The Svalbard Rock Ptarmigan

Written by: Olivier Nolin



Time to read 2 min

When we talk about Svalbard, thoughts often turn to the polar bear, reindeer, Arctic fox, and Arctic tern. We have chosen the polar bear as a symbol for our project because its survival is closely tied to the loss of ice in Svalbard and the overall global changes in the cryosphere.


However, there is another symbol of the Arctic, a more discreet animal, a relic of the last great ice age: the Alpine Ptarmigan (Lagopus mutus hyperborea / Svalbardrype in Norwegian).


The Svalbard archipelago hosts one of the largest concentrations of birds in the North Atlantic, not in terms of species, as there are only 164 species, but in sheer quantity, with some colonies of guillemots numbering over 150,000 pairs.


The Ptarmigan is quite different; it does not live in colonies and has the unique characteristic of residing on the archipelago year-round, making it a true inhabitant of the wild nature of Svalbard and a master of survival and adaptation to the climate at these latitudes.


This is why it can be considered a totemic animal of Svalbard, its presence symbolizing glacial retreat as it now nests where ice was once present.



Explore Svalbard Ptarmigan


The Svalbard Alpine Ptarmigan is a medium-sized bird, a subspecies of the Alpine Ptarmigan, endemic to Svalbard, both heavier and larger than its mainland cousins.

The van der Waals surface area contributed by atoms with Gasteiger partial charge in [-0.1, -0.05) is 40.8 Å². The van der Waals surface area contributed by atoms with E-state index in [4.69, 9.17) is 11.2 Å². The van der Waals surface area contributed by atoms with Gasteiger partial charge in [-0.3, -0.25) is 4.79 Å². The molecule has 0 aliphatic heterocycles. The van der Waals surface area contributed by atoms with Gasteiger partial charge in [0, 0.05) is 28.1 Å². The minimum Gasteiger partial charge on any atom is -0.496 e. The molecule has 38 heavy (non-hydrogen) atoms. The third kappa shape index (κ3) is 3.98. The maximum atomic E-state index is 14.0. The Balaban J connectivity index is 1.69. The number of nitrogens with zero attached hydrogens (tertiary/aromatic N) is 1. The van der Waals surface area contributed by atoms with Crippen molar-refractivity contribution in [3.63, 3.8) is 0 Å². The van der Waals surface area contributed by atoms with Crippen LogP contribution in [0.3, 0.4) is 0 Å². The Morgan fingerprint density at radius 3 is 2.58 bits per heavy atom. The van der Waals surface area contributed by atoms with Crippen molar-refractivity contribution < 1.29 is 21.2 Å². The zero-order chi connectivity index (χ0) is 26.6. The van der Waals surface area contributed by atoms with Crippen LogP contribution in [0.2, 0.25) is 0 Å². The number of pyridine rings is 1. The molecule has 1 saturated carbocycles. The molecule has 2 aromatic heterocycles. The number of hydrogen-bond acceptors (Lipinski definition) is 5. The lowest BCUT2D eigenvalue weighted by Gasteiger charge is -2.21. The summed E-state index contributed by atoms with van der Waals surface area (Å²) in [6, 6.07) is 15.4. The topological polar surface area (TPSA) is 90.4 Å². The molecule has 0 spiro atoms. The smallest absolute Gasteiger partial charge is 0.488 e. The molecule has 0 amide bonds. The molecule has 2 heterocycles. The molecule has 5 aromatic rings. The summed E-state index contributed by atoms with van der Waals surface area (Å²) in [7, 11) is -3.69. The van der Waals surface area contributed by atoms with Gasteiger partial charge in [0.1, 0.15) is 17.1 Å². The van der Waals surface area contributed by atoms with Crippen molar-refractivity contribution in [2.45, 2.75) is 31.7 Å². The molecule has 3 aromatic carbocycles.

Measuring around 35 centimeters in length and weighing between 490 and 1,200 grams depending on the time of year, it accumulates fat in summer to survive the long winter months.


In winter, the plumage of both males and females is entirely white, with only a red comb above their eyes as a touch of color.



Explore Svalbard Ptarmigan


In April-May, females don their summer plumage with a reddish-brown color. Males retain their white plumage until July, a perfect example illustrated in the photo.


It is only in mid-August that males also don their summer attire, which features a brown plumage, so that by the end of September, both males and females return to their white winter plumage.


Patience and perseverance are required to observe this virtuoso of white camouflage in winter and rocky color in summer.



Explore Svalbard Ptarmigan


Observing animals like the Ptarmigan makes us realize how fantastic our planet is. Faced with glaciers, icebergs, fauna, and flora that have adapted to such an intense environment, everything comes into perspective; we are captivated.


We believe that the  outdoors can change lives.


It is time to reconnect with nature, to relearn to love it, as the wonder of nature is the key to the changes we need.


Learning differently, immersed in a space like Svalbard, where nature is omnipresent and grandiose, is the best way to truly understand our planet, to reconnect with this nature of which we are a part, to love it again to better preserve it, and simply take action.


This is what we are trying to achieve with our project explore.Svalbard. Our goal is to connect  young explorers to nature so that they can feel its strength, fragility, and freedom.


Learning to explore differently involves understanding how to preserve and act simultaneously.


Photos : Explore Svalbard // Olivier Nolin – Wildlife is amazing. Keep a distance and  remember, you are the guest.